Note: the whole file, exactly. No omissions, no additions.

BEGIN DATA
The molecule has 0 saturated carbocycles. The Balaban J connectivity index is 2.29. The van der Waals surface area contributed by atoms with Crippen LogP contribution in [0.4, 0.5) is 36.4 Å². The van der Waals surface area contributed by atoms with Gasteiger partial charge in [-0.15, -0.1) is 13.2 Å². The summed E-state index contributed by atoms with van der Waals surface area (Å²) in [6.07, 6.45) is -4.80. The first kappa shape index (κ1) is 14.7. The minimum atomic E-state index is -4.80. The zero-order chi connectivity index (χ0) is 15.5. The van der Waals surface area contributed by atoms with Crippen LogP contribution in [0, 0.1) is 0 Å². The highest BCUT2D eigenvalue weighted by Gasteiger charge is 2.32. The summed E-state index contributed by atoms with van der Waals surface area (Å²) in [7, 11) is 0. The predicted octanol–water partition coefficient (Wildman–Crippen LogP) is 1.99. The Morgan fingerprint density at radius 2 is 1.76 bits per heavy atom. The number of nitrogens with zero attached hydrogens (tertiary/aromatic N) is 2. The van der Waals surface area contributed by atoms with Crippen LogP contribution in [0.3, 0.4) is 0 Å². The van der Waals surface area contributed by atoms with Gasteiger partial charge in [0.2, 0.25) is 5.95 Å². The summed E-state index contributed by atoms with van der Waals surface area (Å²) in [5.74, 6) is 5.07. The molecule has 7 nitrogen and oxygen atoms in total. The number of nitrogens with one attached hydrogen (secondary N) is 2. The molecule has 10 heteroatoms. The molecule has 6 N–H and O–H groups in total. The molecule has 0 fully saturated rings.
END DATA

The molecule has 0 saturated carbocycles. The Balaban J connectivity index is 2.29. The van der Waals surface area contributed by atoms with Crippen LogP contribution in [0.4, 0.5) is 36.4 Å². The van der Waals surface area contributed by atoms with Gasteiger partial charge in [-0.15, -0.1) is 13.2 Å². The summed E-state index contributed by atoms with van der Waals surface area (Å²) in [6.07, 6.45) is -4.80. The first kappa shape index (κ1) is 14.7. The minimum atomic E-state index is -4.80. The zero-order chi connectivity index (χ0) is 15.5. The van der Waals surface area contributed by atoms with Crippen LogP contribution in [0, 0.1) is 0 Å². The highest BCUT2D eigenvalue weighted by Gasteiger charge is 2.32. The summed E-state index contributed by atoms with van der Waals surface area (Å²) in [7, 11) is 0. The predicted octanol–water partition coefficient (Wildman–Crippen LogP) is 1.99. The Morgan fingerprint density at radius 2 is 1.76 bits per heavy atom. The number of nitrogens with zero attached hydrogens (tertiary/aromatic N) is 2. The van der Waals surface area contributed by atoms with Crippen LogP contribution in [0.3, 0.4) is 0 Å². The van der Waals surface area contributed by atoms with Gasteiger partial charge in [0.2, 0.25) is 5.95 Å². The summed E-state index contributed by atoms with van der Waals surface area (Å²) in [5.74, 6) is 5.07. The molecule has 7 nitrogen and oxygen atoms in total. The number of nitrogens with one attached hydrogen (secondary N) is 2. The molecule has 10 heteroatoms. The molecule has 6 N–H and O–H groups in total. The molecule has 0 fully saturated rings.